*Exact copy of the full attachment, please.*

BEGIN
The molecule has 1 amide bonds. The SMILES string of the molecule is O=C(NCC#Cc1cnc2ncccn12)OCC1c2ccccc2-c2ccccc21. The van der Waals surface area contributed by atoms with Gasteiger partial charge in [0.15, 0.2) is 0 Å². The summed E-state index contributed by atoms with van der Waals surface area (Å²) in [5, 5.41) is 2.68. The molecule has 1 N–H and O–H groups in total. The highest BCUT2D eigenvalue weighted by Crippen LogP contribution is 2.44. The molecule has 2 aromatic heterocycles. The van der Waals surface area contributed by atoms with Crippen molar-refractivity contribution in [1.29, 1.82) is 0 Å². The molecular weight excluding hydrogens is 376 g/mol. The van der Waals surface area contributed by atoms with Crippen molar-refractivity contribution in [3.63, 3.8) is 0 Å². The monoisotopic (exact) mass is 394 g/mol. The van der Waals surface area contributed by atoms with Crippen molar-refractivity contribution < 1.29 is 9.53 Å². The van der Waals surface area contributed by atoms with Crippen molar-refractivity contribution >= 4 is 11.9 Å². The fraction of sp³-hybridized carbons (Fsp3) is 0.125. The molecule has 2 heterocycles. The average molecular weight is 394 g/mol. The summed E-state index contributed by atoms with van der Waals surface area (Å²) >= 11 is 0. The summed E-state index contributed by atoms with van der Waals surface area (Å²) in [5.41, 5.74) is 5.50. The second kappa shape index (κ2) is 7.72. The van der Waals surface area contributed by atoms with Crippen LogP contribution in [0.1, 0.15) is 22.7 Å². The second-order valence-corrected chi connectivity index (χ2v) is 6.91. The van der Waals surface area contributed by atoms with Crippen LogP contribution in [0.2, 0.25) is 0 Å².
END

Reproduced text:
The molecule has 1 amide bonds. The SMILES string of the molecule is O=C(NCC#Cc1cnc2ncccn12)OCC1c2ccccc2-c2ccccc21. The van der Waals surface area contributed by atoms with Gasteiger partial charge in [0.15, 0.2) is 0 Å². The summed E-state index contributed by atoms with van der Waals surface area (Å²) in [5, 5.41) is 2.68. The molecule has 1 N–H and O–H groups in total. The highest BCUT2D eigenvalue weighted by Crippen LogP contribution is 2.44. The molecule has 2 aromatic heterocycles. The van der Waals surface area contributed by atoms with Crippen molar-refractivity contribution in [1.29, 1.82) is 0 Å². The molecular weight excluding hydrogens is 376 g/mol. The van der Waals surface area contributed by atoms with Crippen molar-refractivity contribution in [3.63, 3.8) is 0 Å². The monoisotopic (exact) mass is 394 g/mol. The van der Waals surface area contributed by atoms with Crippen molar-refractivity contribution < 1.29 is 9.53 Å². The van der Waals surface area contributed by atoms with Crippen molar-refractivity contribution >= 4 is 11.9 Å². The fraction of sp³-hybridized carbons (Fsp3) is 0.125. The molecule has 2 heterocycles. The average molecular weight is 394 g/mol. The summed E-state index contributed by atoms with van der Waals surface area (Å²) >= 11 is 0. The summed E-state index contributed by atoms with van der Waals surface area (Å²) in [5.41, 5.74) is 5.50. The second kappa shape index (κ2) is 7.72. The van der Waals surface area contributed by atoms with Crippen LogP contribution in [0.1, 0.15) is 22.7 Å². The second-order valence-corrected chi connectivity index (χ2v) is 6.91. The van der Waals surface area contributed by atoms with Crippen LogP contribution in [0.2, 0.25) is 0 Å².